With Charlie Harper
A Noah’s Ark situation is developing in the US midwest and the rest of the country is now starting to pay fairly close attention. Flooding from monsoon rains is plaguing agricultural and livestock farmers throughout the lower Mississippi and Arkansas River valleys, and thousands of other rural businesses are suffering. The month of May was the wettest ever in large parts of the US and the Mississippi River is reported to be cresting this week above St. Louis at its second highest level on record.
The situation is not good. And the larger problem is that if the mighty Mississippi is flooding that far north, trouble is sure to follow as the watery, muddy mass moves south through Memphis and Baton Rouge and on to New Orleans.
Meanwhile, even farther to the north, above the many flooded fields and desperate farmers of Iowa, Illinois and Missouri, rivers are also full. In and around Minneapolis, for instance, just a few hundred miles from the Mississippi’s source, the three rivers which are its principal early tributaries are all full. The Minnesota River is at or close to flood stage as it joins the Mississippi at Minneapolis. The St. Croix and Wisconsin Rivers are swollen also, and they also feed the Mississippi near Minneapolis. This summer will bring real hardship to those who make their living in the American centre.
But while much of the rest of the Mississippi valley and watershed may suffer, the river remains benign for Minnesota’s largest city. In Minneapolis itself and in neighbouring St. Paul, the Mississippi surges powerfully through the 19th Century spillway designed to tame the river’s only cataract, St Anthony Falls. The river courses around a couple of dozen of Minnesota’s famous 10,000 lakes on its way through the Twin Cities, dark and swirling below the dam despite a width of only about 150 yards. The river flows through a wooded gorge for several miles of some of the priciest real estate in the state of Minnesota.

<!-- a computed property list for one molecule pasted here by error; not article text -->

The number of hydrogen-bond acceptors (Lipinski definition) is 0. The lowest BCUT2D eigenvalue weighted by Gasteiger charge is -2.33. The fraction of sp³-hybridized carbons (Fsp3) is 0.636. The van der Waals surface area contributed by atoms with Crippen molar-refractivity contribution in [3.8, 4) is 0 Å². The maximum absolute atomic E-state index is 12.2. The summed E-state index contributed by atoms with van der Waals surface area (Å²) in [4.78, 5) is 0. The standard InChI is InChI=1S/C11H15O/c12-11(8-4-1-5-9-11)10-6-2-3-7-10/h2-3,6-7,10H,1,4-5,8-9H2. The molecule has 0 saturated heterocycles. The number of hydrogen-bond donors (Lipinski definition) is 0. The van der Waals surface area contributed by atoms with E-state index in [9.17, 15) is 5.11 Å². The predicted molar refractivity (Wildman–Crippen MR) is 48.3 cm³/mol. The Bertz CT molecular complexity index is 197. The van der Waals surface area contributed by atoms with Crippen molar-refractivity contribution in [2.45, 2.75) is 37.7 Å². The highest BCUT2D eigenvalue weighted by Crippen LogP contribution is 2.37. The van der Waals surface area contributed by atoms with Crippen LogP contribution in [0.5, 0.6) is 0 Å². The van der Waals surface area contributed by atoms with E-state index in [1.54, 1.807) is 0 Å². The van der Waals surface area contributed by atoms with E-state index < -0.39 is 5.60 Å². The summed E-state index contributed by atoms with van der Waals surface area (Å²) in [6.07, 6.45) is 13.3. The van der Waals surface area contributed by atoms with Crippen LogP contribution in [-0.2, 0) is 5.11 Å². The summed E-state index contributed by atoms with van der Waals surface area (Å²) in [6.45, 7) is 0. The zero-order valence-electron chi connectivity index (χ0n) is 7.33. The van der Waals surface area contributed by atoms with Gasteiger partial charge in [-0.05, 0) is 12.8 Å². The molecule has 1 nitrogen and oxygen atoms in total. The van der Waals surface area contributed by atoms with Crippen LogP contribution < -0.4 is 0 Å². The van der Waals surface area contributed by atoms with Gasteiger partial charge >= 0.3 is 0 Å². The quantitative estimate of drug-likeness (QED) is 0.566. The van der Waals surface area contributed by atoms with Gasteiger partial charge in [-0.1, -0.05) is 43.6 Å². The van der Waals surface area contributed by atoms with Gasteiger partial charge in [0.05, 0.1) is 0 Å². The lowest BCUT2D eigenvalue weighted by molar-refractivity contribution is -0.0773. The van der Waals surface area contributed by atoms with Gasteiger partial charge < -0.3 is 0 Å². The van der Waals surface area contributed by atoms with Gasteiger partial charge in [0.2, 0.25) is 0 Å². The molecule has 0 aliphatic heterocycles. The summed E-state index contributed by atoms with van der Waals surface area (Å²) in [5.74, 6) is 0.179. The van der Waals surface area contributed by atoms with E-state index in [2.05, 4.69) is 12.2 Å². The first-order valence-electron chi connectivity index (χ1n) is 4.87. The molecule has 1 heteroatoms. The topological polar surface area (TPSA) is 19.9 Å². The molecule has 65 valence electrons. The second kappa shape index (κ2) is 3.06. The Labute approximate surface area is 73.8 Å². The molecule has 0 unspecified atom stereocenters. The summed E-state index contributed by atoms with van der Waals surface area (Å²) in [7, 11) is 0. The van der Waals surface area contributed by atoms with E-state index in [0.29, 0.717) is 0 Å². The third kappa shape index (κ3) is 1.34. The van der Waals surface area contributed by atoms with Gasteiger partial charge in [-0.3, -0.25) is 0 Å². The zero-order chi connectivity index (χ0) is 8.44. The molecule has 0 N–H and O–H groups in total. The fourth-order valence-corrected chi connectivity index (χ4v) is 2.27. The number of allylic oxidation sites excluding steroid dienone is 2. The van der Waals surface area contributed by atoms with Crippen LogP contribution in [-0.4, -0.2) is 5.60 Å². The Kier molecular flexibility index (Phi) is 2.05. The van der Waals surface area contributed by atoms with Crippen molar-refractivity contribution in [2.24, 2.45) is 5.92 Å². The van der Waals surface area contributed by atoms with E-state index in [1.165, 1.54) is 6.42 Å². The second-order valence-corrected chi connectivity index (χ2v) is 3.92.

But in these early days of summer and with months ahead of relief from the harsh winter which surely awaits them after Halloween, Minnesotans are enjoying June sunshine. In what locals and advertisers call the Northland, dawn breaks not long after 4.0am and the skies are often brilliantly clear. The heat and humidity will come later.
For now, it’s all good. The baseball Twins are winning far more regularly than anyone thought possible before the season began, and the football Vikings have just re-signed their talisman, a tight end who has anchored their offensive line for several years.
People are seriously out and about, whether on scooters or bicycles, running or walking, pushing a stroller or just texting in the warmth.
Even the self-proclaimed world’s largest shopping mall, the Mall of America, is not overcrowded, and most of its customers are tourists. This giant shopping mecca offers glass-topped relief from the elements outside, whatever the season. At its core is an impressive indoor amusement park featuring everything from bumper cars to several different opportunities to get flipped upside down. Located just off a major airport runway and near the spreading Minnesota River, the mall also features a variegated aquarium called Sea Life where admission is $26 for adults. It’s not Atlantis, but it’s comparable in some respects.
Cottonwood seed fluff turns the grassy areas white as thin early season snow now, and a sleek, curving, muscular new I-35 bridge slices through the air. The new span replaces an older, but not yet old, bridge carrying the busy interstate highway across the Mississippi.
The shocking collapse of that bridge, in August 2007, was an early warning thunderclap highlighting the urgent need to upgrade America’s road and transportation infrastructure. It was that need that remained unmet last week as President Trump and the Democratic Congress again failed to agree on funding for America’s roads and bridges.
Why you should be keeping an eye on Klobuchar